HV098- Working Class

Joe Regis (Mohawk, Kahnawake) and an unidentified ironworker erecting the Chase Manhattan Bank Building in New York, ca. 1960Hearing Voices from NPR®
098 Working Class: For Labor Day
Host: Barrett Golding of Hearing Voices
Airs week of: 2011-08-31 (Originally: 2010-09-01)

“Working Class” (52:00 mp3):

Our Labor Day weekend welcome to the work week looks at what we do for a living:

“Office Yoga” (2:10) Rebecca Flowers

Exercises for existential overworked, undervalued employees: a more realistic approach to yogic spiritual awareness for the cubically encased.

Produced by Rebecca Flowers, author of Nice to Come Home To.

“Pasquale Spensieri, Grinder” (5:49) Radio Diaries

Pasquale Spensieri spends his days driving around Brooklyn looking for dull blades. When he rings the bell on his truck, the owners of upholstery shops, restaurants and pizza parlors come out with knives and scissors to sharpen. Pasquale’s father first started sharpening knives during the Depression, with a pedal-operated grinding machine strapped to his back. At that time, there were hundreds of door-to-door grinders in New York. Today, at the age of 71, Pasquale is one of the last. Produced by Joe Richman and Emily Botein (WNYC) for their series New York Works.

“Walking High Steel” (12:15) Jamie York and the Kitchen Sisters

Since the 1880s, Mohawk Indian ironworkers have been known for their ability to work high steel. From the Empire State Building to the the World Trade Center, generations of Mohawks have helped shape New York City’s skyline. Each week, they commute to Manhattan from their reservation in Canada, framing the city’s skyscrapers and bridges. In September 2001, after the fall of the Trade Center Towers, the sons and nephews of these men returned to the site to dismantle what their elders had helped to build.

Produced by Jamie York and The Kitchen Sisters (Nikki Silva and Davia Nelson) for their Sonic Memorial Project. Mixed by Jim McKee at Earwax in San Francisco. Thanks to Lynne Beauvais, K103 Kahnawake, Kanien’kehaka Onkwawen:na Raotitiohkwa, National Museum of the American Indian, Elinoar Astrinsky, Elana Berkowitz, City Lore, Tony Field, Andy Lanset, Sound Portraits, Paula Mauro, Jeffrey Jay Foxx, Mike Swamp and Picture Projects. From the CD: Lost and Found Sound and Beyond.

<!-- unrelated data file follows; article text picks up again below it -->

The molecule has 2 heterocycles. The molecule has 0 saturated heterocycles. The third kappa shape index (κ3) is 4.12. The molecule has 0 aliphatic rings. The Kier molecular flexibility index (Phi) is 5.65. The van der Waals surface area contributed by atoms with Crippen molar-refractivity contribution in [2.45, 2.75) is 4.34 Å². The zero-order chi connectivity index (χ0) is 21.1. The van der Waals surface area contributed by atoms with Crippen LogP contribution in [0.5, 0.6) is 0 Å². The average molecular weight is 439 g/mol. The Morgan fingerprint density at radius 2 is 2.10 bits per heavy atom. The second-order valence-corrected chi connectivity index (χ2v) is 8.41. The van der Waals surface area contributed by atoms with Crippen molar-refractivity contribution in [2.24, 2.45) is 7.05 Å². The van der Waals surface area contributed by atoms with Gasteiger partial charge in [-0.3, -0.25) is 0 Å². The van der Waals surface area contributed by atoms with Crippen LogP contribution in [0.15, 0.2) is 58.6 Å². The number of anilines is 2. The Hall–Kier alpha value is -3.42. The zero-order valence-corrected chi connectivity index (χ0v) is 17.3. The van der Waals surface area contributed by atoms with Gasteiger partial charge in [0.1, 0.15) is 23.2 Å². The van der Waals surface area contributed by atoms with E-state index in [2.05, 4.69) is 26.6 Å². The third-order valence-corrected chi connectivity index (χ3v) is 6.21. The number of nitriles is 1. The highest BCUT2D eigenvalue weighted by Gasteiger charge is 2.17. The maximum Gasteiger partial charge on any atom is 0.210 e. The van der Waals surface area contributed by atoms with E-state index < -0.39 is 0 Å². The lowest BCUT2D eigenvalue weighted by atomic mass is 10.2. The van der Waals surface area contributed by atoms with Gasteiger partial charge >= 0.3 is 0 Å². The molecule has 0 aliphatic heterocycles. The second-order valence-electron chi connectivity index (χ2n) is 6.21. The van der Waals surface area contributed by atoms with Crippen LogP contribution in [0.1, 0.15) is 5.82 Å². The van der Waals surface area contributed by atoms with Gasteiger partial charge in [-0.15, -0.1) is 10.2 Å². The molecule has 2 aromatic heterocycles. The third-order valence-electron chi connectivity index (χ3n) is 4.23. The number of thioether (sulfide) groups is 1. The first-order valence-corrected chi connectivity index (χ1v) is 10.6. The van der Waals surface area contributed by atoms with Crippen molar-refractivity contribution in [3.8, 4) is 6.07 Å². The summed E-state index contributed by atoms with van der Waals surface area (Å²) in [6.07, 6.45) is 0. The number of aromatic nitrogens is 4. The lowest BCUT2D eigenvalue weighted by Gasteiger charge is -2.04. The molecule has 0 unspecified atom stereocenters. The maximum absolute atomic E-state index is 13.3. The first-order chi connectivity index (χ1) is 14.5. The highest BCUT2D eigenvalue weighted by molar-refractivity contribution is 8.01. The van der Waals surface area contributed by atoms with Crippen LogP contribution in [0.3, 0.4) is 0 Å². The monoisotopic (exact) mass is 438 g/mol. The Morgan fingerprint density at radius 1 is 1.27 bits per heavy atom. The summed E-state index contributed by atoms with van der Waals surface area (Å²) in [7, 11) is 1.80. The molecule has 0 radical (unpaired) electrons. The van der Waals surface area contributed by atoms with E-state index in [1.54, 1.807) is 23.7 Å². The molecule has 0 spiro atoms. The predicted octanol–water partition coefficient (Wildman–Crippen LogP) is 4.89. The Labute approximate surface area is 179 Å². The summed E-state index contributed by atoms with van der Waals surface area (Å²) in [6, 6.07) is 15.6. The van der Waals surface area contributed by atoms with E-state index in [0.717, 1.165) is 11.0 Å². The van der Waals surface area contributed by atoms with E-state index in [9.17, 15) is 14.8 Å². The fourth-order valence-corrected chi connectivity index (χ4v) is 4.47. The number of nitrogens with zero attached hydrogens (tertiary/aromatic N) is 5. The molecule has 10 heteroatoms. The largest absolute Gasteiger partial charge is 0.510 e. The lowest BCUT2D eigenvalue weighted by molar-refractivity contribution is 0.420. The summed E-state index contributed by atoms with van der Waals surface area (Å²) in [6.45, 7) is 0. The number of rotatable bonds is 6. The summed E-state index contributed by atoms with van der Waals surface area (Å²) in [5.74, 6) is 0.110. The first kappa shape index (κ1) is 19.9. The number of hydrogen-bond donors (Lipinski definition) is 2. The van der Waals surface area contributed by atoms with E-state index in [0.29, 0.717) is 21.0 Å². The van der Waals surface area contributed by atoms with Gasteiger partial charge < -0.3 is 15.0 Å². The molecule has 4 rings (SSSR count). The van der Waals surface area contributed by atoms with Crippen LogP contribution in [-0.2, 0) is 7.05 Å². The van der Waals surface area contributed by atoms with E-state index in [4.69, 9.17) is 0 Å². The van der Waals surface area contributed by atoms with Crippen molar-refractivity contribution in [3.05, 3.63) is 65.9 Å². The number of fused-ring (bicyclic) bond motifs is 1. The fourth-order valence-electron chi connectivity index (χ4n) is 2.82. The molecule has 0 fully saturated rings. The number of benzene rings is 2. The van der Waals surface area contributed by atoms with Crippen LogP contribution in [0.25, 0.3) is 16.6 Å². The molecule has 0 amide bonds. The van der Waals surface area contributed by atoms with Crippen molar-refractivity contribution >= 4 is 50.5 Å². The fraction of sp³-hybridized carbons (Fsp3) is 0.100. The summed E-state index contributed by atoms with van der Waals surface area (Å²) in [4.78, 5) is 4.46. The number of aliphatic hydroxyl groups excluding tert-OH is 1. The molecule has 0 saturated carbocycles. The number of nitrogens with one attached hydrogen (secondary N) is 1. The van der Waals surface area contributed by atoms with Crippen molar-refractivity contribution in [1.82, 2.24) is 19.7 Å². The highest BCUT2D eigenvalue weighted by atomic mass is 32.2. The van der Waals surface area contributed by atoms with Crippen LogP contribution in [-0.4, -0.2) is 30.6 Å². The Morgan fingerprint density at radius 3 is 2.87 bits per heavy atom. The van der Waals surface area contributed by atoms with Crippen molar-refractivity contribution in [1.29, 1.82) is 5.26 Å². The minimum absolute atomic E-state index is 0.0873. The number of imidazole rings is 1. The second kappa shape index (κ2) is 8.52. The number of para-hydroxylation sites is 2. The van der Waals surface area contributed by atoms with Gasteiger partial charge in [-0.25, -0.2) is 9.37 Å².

“Work Song w/ Stamps” (1:00 excerpt) Postal Employees- Ghana

Percussive postal clerks at work, whistling and canceling stamps on the beat, at the University of Ghana Post Office. Recorded by James Koetting in 1975; appeared in the book/CD-ROM Worlds of Music: An Introduction to Music of the World’s Peoples. An mp3 of the entire song is at WFMU

“800 Jobs” (3:48) Crossing the BLVD

Nassar ElGabry lists some of the many jobs he’s had since coming to the States from Egypt. Recorded by Judith Sloan and Warren Leher, with music by composer Scott Johnson, part of their book/CD project: Crossing the BLVD.

“Voices of the Dust Bowl” (22:09) Barrett Golding

In 1940 two sound recordists, Charles Todd and Robert Sonkin, traveled to the California central valley, the flat, agricultural land Steinbeck wrote of in The Grapes of Wrath. There, hundreds of refugees from Arkansas, Texas and Oklahoma had gathered — an exodus from their drought ridden and Depression ravaged farmlands back home. Dispatched by the Library of Congress, Todd and Sonkin assembled an audio oral history of the lives of these Dust Bowl migrants.

Many made their new homes in Migratory Labor Camps, established by the Farm Security Administration. Despite poverty and displacement, they created a vibrant community. The sounds of their new lives — storytelling, traditional music, community meetings, square dances, and interviews — were captured in these recordings by Todd and Sonkin, lugging a “portable” fifty pound “Presto” disc recorder.

Gallery: Voices from the Dust Bowl w/ original 1940s fieldnotes, photos and mp3s. Recordings archive: Voices from the Dust Bowl: the Charles L. Todd and Robert Sonkin Migrant Worker Collection, 1940-1941 (Teachers Guide). Produced with: Lost and Found Sound. Shorter version on the CD: Best of NPR’s Lost and Found Sound Vol. 1

Photo above: Joe Regis (Mohawk, Kahnawake) and an unidentified ironworker erecting the Chase Manhattan Bank Building in New York, ca. 1960. Courtesy of Bethlehem Steel.

Music: “You Got To Have a Job (If You Don’t Work, You Don’t Eat)” Marva Whitney w/ James Brown , 1969 It’s My Thing. “Hard Work John Handy, 1976 Carnival.

“Office Yoga” Rebecca Flowers, visuals by Max Darham

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Comments (2)

Thank you for the “Walking High Steel” piece today (about 4:15PM on 9/5 here on NJN Radio). It quickly bought me back to some of the men who taught me about work as I started my work life over 50 years ago – Tom, Roy, Alex, Ike, Hal.

But especially Alex. He had worked high steel in New York, but was working at a summer stock tent theater in my home town. I worked there too, and was trying to install a lightning rod atop a 60 foot tent pole. After watching me for a while, Alex quickly walked up the tent cables and helped me. Then he said “You were hanging on too tight. When it’s your time to go, you’ll go”. Just the same statement recorded in your piece.

Many thanks for the reminder, and for having it arrive while we still have the chance to hear NPR in New Jersey. Maybe it’s time for me to stop hanging on to my home state…

Comment added by Well Howell on 09.05.10

this is one of the BEST programs i have heard.
we don`t seem to get this sort of thing in the U.K.

Comment added by brian on 10.19.10

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